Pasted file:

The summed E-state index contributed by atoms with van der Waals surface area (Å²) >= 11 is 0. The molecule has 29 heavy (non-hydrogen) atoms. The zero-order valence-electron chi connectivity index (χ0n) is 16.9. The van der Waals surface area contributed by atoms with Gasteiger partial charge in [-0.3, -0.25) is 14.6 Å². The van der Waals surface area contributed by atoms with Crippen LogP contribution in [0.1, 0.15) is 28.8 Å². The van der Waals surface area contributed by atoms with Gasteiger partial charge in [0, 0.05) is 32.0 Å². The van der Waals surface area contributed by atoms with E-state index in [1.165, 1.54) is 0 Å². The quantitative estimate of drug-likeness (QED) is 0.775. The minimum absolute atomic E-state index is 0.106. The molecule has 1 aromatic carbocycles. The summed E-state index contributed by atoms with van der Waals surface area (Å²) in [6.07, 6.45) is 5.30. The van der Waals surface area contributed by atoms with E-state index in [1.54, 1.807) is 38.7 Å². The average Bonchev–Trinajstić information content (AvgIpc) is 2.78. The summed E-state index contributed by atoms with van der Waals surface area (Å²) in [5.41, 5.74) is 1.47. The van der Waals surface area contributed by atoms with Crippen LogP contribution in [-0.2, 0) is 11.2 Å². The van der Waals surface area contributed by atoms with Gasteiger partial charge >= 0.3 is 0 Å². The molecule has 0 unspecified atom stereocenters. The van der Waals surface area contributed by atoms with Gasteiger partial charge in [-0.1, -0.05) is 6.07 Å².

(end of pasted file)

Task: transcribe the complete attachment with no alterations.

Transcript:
The summed E-state index contributed by atoms with van der Waals surface area (Å²) >= 11 is 0. The molecule has 29 heavy (non-hydrogen) atoms. The zero-order valence-electron chi connectivity index (χ0n) is 16.9. The van der Waals surface area contributed by atoms with Gasteiger partial charge in [-0.3, -0.25) is 14.6 Å². The van der Waals surface area contributed by atoms with Crippen LogP contribution in [0.1, 0.15) is 28.8 Å². The van der Waals surface area contributed by atoms with Gasteiger partial charge in [0, 0.05) is 32.0 Å². The van der Waals surface area contributed by atoms with E-state index in [1.165, 1.54) is 0 Å². The quantitative estimate of drug-likeness (QED) is 0.775. The minimum absolute atomic E-state index is 0.106. The molecule has 1 aromatic carbocycles. The summed E-state index contributed by atoms with van der Waals surface area (Å²) in [6.07, 6.45) is 5.30. The van der Waals surface area contributed by atoms with E-state index in [1.54, 1.807) is 38.7 Å². The average Bonchev–Trinajstić information content (AvgIpc) is 2.78. The summed E-state index contributed by atoms with van der Waals surface area (Å²) in [5.41, 5.74) is 1.47. The van der Waals surface area contributed by atoms with Crippen LogP contribution in [-0.2, 0) is 11.2 Å². The van der Waals surface area contributed by atoms with Gasteiger partial charge >= 0.3 is 0 Å². The molecule has 0 unspecified atom stereocenters. The van der Waals surface area contributed by atoms with Gasteiger partial charge in [-0.1, -0.05) is 6.07 Å².